The Vintage Computer

A Collection of IT Gear from the Past, Restorations and Projects around vintage computing

Silicon Graphics INDY

A nice, little Unix workstation in the pizzabox format that was so popular in the 1990s. Sun SparcStations probably are most known for this form-factor, but other manufacturers used it as well such as NEXT with the famous NextStation and HP with the hp 9000 700 series workstations.

The Indy stands out due to its case design – two halves slightly shifted and the case color, an intense blue with some darker grains in it. Allegedly, the latter is because SGI made the case out of recycled plastics. Whatever it is, it looks great and even after all these years it hasn‘t yellowed or bleached out.

The pizzabox case

The machine itself is on the low end of SGIs workstation spectrum. Released in 1993, it was meant to compete with high end Apple Mac computers, featuring high resolution, high color graphics but no 3d acceleration unlike more powerful offerings from SGI. The target market was multimedia production for which it came with a vast array of digital and analog media connectors. It even features a video capturing solution as standard on the mainboard as well as a connector for the IndyCam which came as a standard accessory to allow an early form of teleconferencing.

The base configuration featured a MIPS R4000 processor, 16MB RAM, 8 plane graphics and no harddrive – it was meant to be run as a network client. The configuration in this case has the more powerful MIPS R4000 SC with 1 MB of secondary cache, 64MB RAM, 24 plane graphics and a 1GB IBM SCSI hard drive for mass storage.


This machine came to me in good condition, it only was very dusty and had a defective hard-drive and a crackling system speaker.

The cleaning part is easy, the machine opens without tools and removing the plugin cards and the mainboard as well as the drive bays is straight forward. So I took it all apart, blew the dust out, vacuumed out remaining dust bunnies and wiped down all non-electronic components with a moist microfibre cloth.

The surprising part when taking apart the Indy is that the PSU is not inside the chassis but it is a part of it.

Since the backside had gathered some surface rust, I treated that with a piece of sandpaper that removed the rust but unfortunately the labels in the area as well. Will need to pay attention when hooking up ethernet because the other RJ45 port is ISDN.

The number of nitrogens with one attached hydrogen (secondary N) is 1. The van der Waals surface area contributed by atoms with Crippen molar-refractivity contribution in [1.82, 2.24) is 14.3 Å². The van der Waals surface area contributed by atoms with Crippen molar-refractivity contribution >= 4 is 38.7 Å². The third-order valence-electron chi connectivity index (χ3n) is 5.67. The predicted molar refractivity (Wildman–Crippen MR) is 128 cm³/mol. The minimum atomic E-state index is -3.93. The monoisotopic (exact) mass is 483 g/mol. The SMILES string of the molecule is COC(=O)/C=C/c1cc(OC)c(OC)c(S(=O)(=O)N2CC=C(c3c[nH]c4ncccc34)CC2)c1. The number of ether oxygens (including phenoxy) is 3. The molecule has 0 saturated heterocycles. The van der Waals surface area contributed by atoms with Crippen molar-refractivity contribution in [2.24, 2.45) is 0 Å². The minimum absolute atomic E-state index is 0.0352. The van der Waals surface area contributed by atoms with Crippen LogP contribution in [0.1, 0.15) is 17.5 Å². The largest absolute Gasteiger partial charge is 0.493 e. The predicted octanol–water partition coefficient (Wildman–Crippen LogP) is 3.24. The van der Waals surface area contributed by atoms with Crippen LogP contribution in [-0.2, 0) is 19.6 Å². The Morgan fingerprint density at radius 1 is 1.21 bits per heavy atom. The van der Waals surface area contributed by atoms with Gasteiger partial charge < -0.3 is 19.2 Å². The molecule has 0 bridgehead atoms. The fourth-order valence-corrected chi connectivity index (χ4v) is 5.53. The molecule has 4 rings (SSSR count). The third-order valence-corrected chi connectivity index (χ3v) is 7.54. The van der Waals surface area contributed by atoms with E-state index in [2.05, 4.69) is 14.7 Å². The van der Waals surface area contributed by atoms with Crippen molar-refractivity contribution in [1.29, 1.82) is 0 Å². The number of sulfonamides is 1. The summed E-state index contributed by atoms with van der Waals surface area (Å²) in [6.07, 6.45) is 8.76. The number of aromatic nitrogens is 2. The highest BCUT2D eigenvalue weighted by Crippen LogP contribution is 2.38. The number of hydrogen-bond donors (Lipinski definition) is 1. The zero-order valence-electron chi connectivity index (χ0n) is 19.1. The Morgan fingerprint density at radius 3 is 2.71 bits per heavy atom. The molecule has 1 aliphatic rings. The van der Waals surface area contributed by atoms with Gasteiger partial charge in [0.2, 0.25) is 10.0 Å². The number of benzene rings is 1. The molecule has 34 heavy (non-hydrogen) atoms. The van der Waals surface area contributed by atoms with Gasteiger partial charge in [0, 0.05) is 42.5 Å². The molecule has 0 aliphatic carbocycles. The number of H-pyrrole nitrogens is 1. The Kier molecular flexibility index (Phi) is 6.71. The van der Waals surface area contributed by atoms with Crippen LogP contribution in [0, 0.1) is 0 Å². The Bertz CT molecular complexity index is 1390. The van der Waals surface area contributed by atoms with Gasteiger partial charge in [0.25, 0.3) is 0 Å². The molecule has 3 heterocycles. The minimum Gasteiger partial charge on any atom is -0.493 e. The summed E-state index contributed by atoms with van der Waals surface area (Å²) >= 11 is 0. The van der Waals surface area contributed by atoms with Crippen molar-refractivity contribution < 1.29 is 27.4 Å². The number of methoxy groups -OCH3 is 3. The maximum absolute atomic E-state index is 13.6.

The backside of the INDY with some rust near the RJ45 ports

The SCSI harddisk seemed to be the original one, a 1GB IBM 0662, manufactured in Mainz, Germany. It had died probably quite a time ago and made only clicking noises when attached. Apparently the spindle is stuck and resistant to moving. Doesn‘t matter, this drive type is extremely noisy, so I would have replaced it anyway.

INDY in pieces, bottom: CPU Board, left: PSU and harddisk, top: graphics board and mainboard

Finally, I sprayed the board connectors with some contact cleaner and put everything together once it dried. On power-on, the INDY sprang to life immediately and greeted me with a fanfare sound out of the speaker that was crackling only before.

Putting things back together


I decided to try IRIX 6.5.20 on this box and to install it semi-oldschool way from installation CDs, however using ISO images via a RASCSI (now piscsi) instead of physical disks, sparing the hassle of burning a set of CDs and messing with an optical drive.

The RASCSI is brilliant for this kind of task as it allows to store as many images as fit on the SD card and it has a web interface that allows to swap ISO images in the virtual CD-drive.

RASCSI web frontend

Due to the lack of a useable SCSI harddisk – I have several SCA drives around which each refusing to work in the INDY via a 80-50 adapter – I decided to make an empty HDD image on the RASCSI and to install IRIX there. This worked out without a hitch, the machine boots fine from the emulated 4GB SCSI disk.